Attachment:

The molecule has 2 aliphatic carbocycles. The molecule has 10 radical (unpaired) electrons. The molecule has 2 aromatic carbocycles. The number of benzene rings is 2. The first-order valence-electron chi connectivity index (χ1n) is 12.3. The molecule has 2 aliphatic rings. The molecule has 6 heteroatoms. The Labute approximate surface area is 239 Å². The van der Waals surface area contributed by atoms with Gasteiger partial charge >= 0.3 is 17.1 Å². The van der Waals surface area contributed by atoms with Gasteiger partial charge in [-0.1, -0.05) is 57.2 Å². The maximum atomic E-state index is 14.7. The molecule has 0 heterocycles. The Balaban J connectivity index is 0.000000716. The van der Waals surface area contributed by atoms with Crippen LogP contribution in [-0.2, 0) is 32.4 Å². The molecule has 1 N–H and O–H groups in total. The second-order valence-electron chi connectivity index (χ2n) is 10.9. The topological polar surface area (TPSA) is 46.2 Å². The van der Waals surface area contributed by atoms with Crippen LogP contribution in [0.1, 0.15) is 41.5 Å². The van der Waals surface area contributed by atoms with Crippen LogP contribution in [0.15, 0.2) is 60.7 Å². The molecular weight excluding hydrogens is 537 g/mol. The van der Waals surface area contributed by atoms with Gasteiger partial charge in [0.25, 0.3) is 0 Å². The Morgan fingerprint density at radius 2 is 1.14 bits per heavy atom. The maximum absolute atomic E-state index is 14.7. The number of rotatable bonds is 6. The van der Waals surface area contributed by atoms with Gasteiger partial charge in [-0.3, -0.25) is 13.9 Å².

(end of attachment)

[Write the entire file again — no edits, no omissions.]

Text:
The molecule has 2 aliphatic carbocycles. The molecule has 10 radical (unpaired) electrons. The molecule has 2 aromatic carbocycles. The number of benzene rings is 2. The first-order valence-electron chi connectivity index (χ1n) is 12.3. The molecule has 2 aliphatic rings. The molecule has 6 heteroatoms. The Labute approximate surface area is 239 Å². The van der Waals surface area contributed by atoms with Gasteiger partial charge >= 0.3 is 17.1 Å². The van der Waals surface area contributed by atoms with Gasteiger partial charge in [-0.1, -0.05) is 57.2 Å². The maximum atomic E-state index is 14.7. The molecule has 0 heterocycles. The Balaban J connectivity index is 0.000000716. The van der Waals surface area contributed by atoms with Crippen LogP contribution in [-0.2, 0) is 32.4 Å². The molecule has 1 N–H and O–H groups in total. The second-order valence-electron chi connectivity index (χ2n) is 10.9. The topological polar surface area (TPSA) is 46.2 Å². The van der Waals surface area contributed by atoms with Crippen LogP contribution in [0.1, 0.15) is 41.5 Å². The van der Waals surface area contributed by atoms with Crippen LogP contribution in [0.15, 0.2) is 60.7 Å². The molecular weight excluding hydrogens is 537 g/mol. The van der Waals surface area contributed by atoms with Gasteiger partial charge in [0.25, 0.3) is 0 Å². The Morgan fingerprint density at radius 2 is 1.14 bits per heavy atom. The maximum absolute atomic E-state index is 14.7. The number of rotatable bonds is 6. The van der Waals surface area contributed by atoms with Gasteiger partial charge in [-0.3, -0.25) is 13.9 Å².